What Is Ceph?

April 3, 2024

Ceph is an open-source software platform that provides highly scalable object, block, and file-based storage under a unified system. It's built to run on commodity hardware, offering a highly reliable and easy-to-scale storage solution for large data operations. The system is designed to be self-healing and self-managing, aiming to minimize administration time and other costs.

History of Ceph

Ceph was developed by Sage Weil as part of his doctoral dissertation in computer science at the University of California, Santa Cruz (UCSC). The project began in 2004 under the direction of Professor Scott Brandt as part of the Storage Systems Research Center at UCSC.

The main goal behind Ceph was to design a distributed storage system that could scale to the exabyte level and beyond while maintaining high performance and reliability. Sage Weil and his team sought to address the limitations of existing storage solutions, which often struggled with scalability, were prone to bottlenecks, or required expensive proprietary hardware.

Here are some key milestones in the development and evolution of Ceph:

  • 2006. The initial Ceph prototype was publicly released, showcasing its innovative approach to distributed storage, including the use of the Reliable Autonomic Distributed Object Store (RADOS) to achieve high scalability and availability.
  • 2007. Ceph was released under the LGPL 2.1 (Lesser General Public License), inviting a broader community of developers to contribute to its development.
  • 2010. The first stable release of Ceph, named Argonaut, marked a significant milestone for the project, demonstrating its maturity and stability for production environments.
  • 2011. Inktank Storage was founded by Sage Weil to provide commercial support and services for Ceph, helping to accelerate its adoption in enterprise environments.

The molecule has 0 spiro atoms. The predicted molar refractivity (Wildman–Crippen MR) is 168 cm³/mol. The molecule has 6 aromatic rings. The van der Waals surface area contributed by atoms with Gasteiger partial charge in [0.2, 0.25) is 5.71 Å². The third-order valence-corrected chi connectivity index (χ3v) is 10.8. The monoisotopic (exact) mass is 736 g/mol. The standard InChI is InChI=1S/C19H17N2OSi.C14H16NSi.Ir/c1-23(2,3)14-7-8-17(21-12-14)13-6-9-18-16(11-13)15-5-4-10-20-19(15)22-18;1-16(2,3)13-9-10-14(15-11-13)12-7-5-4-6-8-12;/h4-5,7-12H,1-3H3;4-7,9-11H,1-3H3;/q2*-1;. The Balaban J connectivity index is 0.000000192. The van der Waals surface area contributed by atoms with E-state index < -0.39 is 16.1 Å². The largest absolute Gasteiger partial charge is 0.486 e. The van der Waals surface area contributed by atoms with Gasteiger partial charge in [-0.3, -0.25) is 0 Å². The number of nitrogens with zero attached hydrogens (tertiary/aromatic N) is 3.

• 2014. Red Hat, Inc. acquired Inktank Storage, further investing in the development of Ceph and integrating it into its suite of cloud and storage solutions. This acquisition was pivotal for Ceph, as it combined Red Hat's resources and expertise with Ceph's innovative technology.
  • 2015 and beyond. Ceph continued to evolve, with regular releases adding new features, improving performance, and expanding its capabilities. The community around Ceph has grown significantly, and developers, users, and companies have contributed to its development and deployment in various industries.

Ceph Architecture

Ceph's architecture is designed for scalability, reliability, and performance, leveraging the power of distributed computing to manage vast amounts of data efficiently. The architecture is fundamentally modular, allowing for the independent scaling of different components based on workload requirements. Here's an overview of the key components of Ceph's architecture.

1. RADOS (Reliable Autonomic Distributed Object Store)

RADOS is the foundation of the Ceph architecture, providing the underlying distributed storage capability. It handles data storage, data replication, and recovery. RADOS clusters are composed of two types of daemons:

  • OSDs (Object Storage Daemons). These are responsible for storing data, handling data replication, recovery, backfilling, and rebalancing across the cluster. Each OSD daemon services a storage disk and communicates with other OSDs to ensure data is consistently replicated and distributed across the cluster.
  • MONs (Monitors). Monitors maintain a master copy of the cluster map, a detailed record of the cluster state, including OSDs, their status, and other critical metadata. Monitors ensure the cluster achieves consensus on the state of the system using the Paxos algorithm, providing a reliable and consistent view of the cluster to all clients and OSDs.

2. CRUSH Algorithm

Ceph uses the CRUSH (Controlled Replication Under Scalable Hashing) algorithm to efficiently store and retrieve data. CRUSH is an innovative approach that allows Ceph to calculate where data should be stored (or retrieved from) in the cluster without needing a central lookup table. This process enables Ceph to scale horizontally without bottlenecks or single points of failure.